MPs reject Labour call for housing benefit rethink

Douglas Alexander said 4.7 million people would be affected by the housing benefit reforms

MPs have rejected Labour calls for the government to revise aspects of its housing benefit reforms.

An opposition motion urging ministers to review plans for a 10% cut in benefit for those unable to find work within a year was defeated by 61 votes.

Several Lib Dem MPs expressed concerns about the plan during a lively Commons debate, while Labour accused the government of acting "recklessly".

But ministers said Labour was trying to "frighten" the public.

The debate on the proposed housing benefit reforms was tabled by Labour - who had hoped some unhappy Lib Dem MPs would back them in a vote calling on ministers to rethink some of the plans.

Lib Dem MP Bob Russell urged ministers to "think again" about the impact of benefit caps on families with children, while his colleague Jenny Willott expressed reservations about a proposed 10% cut in benefit for people on jobseeker's allowance for more than a year.

"If we are applying the test that these reforms are to support vulnerable people, help them into work and ensure they have a roof over their head whilst making sure work pays, then for me reducing housing benefits for job seekers after a year simply fails that test," she said.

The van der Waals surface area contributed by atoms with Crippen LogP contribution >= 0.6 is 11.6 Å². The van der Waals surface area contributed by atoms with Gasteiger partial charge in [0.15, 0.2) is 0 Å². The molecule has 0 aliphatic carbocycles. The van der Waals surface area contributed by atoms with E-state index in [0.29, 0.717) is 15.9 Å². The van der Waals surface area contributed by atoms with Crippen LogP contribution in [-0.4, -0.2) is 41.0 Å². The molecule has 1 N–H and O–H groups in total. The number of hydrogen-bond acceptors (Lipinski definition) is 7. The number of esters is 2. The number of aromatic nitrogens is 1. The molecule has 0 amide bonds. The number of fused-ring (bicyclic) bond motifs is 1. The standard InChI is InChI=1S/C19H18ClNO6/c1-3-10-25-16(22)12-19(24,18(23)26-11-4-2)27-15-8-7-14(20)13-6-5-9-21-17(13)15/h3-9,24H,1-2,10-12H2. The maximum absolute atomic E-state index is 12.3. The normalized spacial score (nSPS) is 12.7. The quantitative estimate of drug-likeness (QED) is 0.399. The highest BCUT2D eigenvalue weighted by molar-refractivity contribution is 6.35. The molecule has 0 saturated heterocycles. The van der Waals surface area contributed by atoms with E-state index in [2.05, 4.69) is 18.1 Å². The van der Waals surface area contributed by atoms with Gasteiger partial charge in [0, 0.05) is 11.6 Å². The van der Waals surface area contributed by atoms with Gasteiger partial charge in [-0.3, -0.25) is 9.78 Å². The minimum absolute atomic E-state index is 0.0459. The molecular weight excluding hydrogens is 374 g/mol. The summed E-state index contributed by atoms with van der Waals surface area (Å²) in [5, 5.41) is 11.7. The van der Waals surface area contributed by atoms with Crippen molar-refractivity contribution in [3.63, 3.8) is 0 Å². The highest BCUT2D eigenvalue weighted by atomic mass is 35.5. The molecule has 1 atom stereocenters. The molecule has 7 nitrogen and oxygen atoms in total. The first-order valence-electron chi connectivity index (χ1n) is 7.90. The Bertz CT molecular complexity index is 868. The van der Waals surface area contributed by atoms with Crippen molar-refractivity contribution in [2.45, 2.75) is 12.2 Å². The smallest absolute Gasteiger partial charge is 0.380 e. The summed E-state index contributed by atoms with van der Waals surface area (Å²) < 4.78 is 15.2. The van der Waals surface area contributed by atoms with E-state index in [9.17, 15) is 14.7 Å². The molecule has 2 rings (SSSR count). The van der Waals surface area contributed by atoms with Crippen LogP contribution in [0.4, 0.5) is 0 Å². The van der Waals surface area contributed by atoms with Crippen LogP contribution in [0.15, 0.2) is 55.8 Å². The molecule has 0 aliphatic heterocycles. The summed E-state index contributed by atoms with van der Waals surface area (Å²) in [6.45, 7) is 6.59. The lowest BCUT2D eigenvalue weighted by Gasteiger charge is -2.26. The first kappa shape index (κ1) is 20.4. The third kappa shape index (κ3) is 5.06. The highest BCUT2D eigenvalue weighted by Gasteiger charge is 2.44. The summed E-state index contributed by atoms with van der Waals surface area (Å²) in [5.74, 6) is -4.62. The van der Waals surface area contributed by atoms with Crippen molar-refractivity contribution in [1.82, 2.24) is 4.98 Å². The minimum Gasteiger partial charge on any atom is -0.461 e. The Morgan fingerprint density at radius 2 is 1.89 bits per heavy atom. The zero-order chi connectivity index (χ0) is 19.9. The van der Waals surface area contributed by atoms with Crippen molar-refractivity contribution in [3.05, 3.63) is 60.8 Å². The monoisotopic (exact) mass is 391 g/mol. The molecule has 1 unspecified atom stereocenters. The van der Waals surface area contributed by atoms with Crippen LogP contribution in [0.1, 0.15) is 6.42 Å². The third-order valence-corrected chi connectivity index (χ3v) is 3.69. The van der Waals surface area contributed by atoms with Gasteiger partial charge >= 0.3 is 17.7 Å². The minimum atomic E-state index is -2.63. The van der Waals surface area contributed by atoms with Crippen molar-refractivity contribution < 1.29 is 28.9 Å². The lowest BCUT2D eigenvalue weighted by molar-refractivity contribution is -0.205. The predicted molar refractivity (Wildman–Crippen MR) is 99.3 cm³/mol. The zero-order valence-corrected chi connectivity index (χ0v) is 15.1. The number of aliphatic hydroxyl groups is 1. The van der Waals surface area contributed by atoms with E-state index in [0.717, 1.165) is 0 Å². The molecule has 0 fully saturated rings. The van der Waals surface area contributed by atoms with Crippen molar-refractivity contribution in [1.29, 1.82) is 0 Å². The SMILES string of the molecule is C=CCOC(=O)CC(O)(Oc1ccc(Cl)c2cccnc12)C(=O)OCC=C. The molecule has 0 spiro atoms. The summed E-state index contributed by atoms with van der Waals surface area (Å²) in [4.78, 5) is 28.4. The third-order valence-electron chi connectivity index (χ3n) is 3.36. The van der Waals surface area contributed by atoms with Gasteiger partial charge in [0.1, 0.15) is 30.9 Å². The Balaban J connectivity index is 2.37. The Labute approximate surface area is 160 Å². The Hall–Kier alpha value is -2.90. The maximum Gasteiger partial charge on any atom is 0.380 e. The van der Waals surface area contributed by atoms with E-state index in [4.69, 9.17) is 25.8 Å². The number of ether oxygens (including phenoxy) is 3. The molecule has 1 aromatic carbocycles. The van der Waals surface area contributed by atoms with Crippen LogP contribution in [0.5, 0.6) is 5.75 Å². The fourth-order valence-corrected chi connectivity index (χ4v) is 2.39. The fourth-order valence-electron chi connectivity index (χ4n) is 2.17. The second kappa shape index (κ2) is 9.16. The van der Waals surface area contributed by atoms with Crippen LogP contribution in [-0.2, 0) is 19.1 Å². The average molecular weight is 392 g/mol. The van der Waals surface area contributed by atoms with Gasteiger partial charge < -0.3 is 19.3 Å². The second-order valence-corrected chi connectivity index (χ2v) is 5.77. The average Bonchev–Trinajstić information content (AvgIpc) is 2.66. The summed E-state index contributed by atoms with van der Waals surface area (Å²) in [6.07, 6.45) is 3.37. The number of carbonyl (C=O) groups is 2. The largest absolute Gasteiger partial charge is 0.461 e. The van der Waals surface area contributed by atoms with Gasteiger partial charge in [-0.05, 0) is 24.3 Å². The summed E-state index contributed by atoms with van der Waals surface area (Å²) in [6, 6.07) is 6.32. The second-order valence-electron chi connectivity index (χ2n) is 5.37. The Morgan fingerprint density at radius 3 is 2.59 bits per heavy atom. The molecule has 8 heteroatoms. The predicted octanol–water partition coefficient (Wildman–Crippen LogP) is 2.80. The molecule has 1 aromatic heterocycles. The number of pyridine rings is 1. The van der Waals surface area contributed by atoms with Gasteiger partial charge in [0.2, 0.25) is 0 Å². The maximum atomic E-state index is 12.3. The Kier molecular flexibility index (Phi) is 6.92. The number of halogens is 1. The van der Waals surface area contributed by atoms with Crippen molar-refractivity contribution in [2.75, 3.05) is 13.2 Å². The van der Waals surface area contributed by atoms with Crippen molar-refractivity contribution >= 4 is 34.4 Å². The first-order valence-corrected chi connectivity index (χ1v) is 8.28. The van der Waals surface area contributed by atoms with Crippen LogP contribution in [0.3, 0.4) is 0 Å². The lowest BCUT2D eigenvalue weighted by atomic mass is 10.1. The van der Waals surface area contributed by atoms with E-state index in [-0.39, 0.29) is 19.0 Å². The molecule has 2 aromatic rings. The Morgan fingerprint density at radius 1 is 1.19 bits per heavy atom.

But deputy Lib Dem leader Simon Hughes said there was "no evidence" the changes would lead to families being "forcibly moved" from their homes.

And the Labour motion was defeated by 319 votes to 258.

Housing Benefit Cap

  • £250 for a one-bedroom property
  • £290 for a two-bedroom property
  • £340 for a three-bedroom property
  • £400 for a four-bedroom property

Shadow Work and Pensions Secretary Mr Alexander told MPs that press coverage suggested only "work-shy families in Mayfair mansions" would be affected by proposals for weekly housing benefit caps - but in fact it would be people, including pensioners and low paid workers, across Britain.

He said he supported the case for reforming housing benefit but said the current plans could ultimately "end up costing the taxpayer more".

'Ill-considered'

Labour MP Dennis Skinner suggested the plans were similar to Dame Shirley Porter's plan to "shift people out of certain areas for political reasons".

Analysis

Despite the mounting storm over the government's planned changes to housing benefit - ministers are in no mood to back down.

This is despite the obvious unease among Lib Dem MPs, and some Tories, together with criticism from the Mayor of London, the Archbishop of Canterbury and a host of welfare and housing groups.

The reason is not just because ministers believe the housing benefit bill is out of control and paring it back is crucial to tackling the deficit.

They also take the view that their planned changes are electorally popular.

Many working families, they believe, are outraged that some claimants should be able to live in better accommodation than they can afford.

Hence Iain Duncan Smith's tough words warning that for too long taxpayer have been "ripped off" to subsidise "crazy rates" for some claimants.

So despite the political uproar don't expect an about-turn.